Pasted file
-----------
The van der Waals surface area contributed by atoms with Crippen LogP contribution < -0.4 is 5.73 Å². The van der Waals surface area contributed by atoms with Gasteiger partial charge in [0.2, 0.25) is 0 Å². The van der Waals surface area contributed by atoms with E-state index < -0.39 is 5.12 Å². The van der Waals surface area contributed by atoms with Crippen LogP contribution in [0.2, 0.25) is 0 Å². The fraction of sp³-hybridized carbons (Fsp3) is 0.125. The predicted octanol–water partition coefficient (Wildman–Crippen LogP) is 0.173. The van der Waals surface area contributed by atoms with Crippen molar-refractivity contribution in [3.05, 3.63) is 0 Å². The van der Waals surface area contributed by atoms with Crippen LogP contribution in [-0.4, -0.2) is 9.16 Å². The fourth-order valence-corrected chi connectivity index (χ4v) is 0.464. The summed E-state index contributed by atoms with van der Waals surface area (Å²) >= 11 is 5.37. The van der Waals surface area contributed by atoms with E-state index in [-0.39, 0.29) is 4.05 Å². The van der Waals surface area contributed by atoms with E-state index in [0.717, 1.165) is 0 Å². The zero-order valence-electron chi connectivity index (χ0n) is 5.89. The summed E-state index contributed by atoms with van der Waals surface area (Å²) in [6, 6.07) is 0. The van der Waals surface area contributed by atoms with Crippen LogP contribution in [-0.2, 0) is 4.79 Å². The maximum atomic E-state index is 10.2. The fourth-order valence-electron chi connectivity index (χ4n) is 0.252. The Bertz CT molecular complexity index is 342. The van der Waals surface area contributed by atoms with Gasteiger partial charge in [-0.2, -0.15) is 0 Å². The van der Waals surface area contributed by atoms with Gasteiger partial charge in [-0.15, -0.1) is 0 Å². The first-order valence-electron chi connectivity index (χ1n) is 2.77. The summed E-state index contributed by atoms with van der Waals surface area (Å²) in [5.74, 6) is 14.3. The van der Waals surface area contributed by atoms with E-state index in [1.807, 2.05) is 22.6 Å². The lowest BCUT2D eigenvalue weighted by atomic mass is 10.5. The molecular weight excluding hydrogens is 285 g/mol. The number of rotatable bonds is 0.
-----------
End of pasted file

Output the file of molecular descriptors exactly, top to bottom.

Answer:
The van der Waals surface area contributed by atoms with Crippen LogP contribution < -0.4 is 5.73 Å². The van der Waals surface area contributed by atoms with Gasteiger partial charge in [0.2, 0.25) is 0 Å². The van der Waals surface area contributed by atoms with E-state index < -0.39 is 5.12 Å². The van der Waals surface area contributed by atoms with Crippen LogP contribution in [0.2, 0.25) is 0 Å². The fraction of sp³-hybridized carbons (Fsp3) is 0.125. The predicted octanol–water partition coefficient (Wildman–Crippen LogP) is 0.173. The van der Waals surface area contributed by atoms with Crippen molar-refractivity contribution in [3.05, 3.63) is 0 Å². The van der Waals surface area contributed by atoms with Crippen LogP contribution in [-0.4, -0.2) is 9.16 Å². The fourth-order valence-corrected chi connectivity index (χ4v) is 0.464. The summed E-state index contributed by atoms with van der Waals surface area (Å²) >= 11 is 5.37. The van der Waals surface area contributed by atoms with E-state index in [-0.39, 0.29) is 4.05 Å². The van der Waals surface area contributed by atoms with E-state index in [0.717, 1.165) is 0 Å². The zero-order valence-electron chi connectivity index (χ0n) is 5.89. The summed E-state index contributed by atoms with van der Waals surface area (Å²) in [6, 6.07) is 0. The van der Waals surface area contributed by atoms with Crippen LogP contribution in [-0.2, 0) is 4.79 Å². The maximum atomic E-state index is 10.2. The fourth-order valence-electron chi connectivity index (χ4n) is 0.252. The Bertz CT molecular complexity index is 342. The van der Waals surface area contributed by atoms with Gasteiger partial charge in [-0.2, -0.15) is 0 Å². The van der Waals surface area contributed by atoms with Gasteiger partial charge in [-0.15, -0.1) is 0 Å². The first-order valence-electron chi connectivity index (χ1n) is 2.77. The summed E-state index contributed by atoms with van der Waals surface area (Å²) in [5.74, 6) is 14.3. The van der Waals surface area contributed by atoms with E-state index in [1.807, 2.05) is 22.6 Å². The lowest BCUT2D eigenvalue weighted by atomic mass is 10.5. The molecular weight excluding hydrogens is 285 g/mol. The number of rotatable bonds is 0.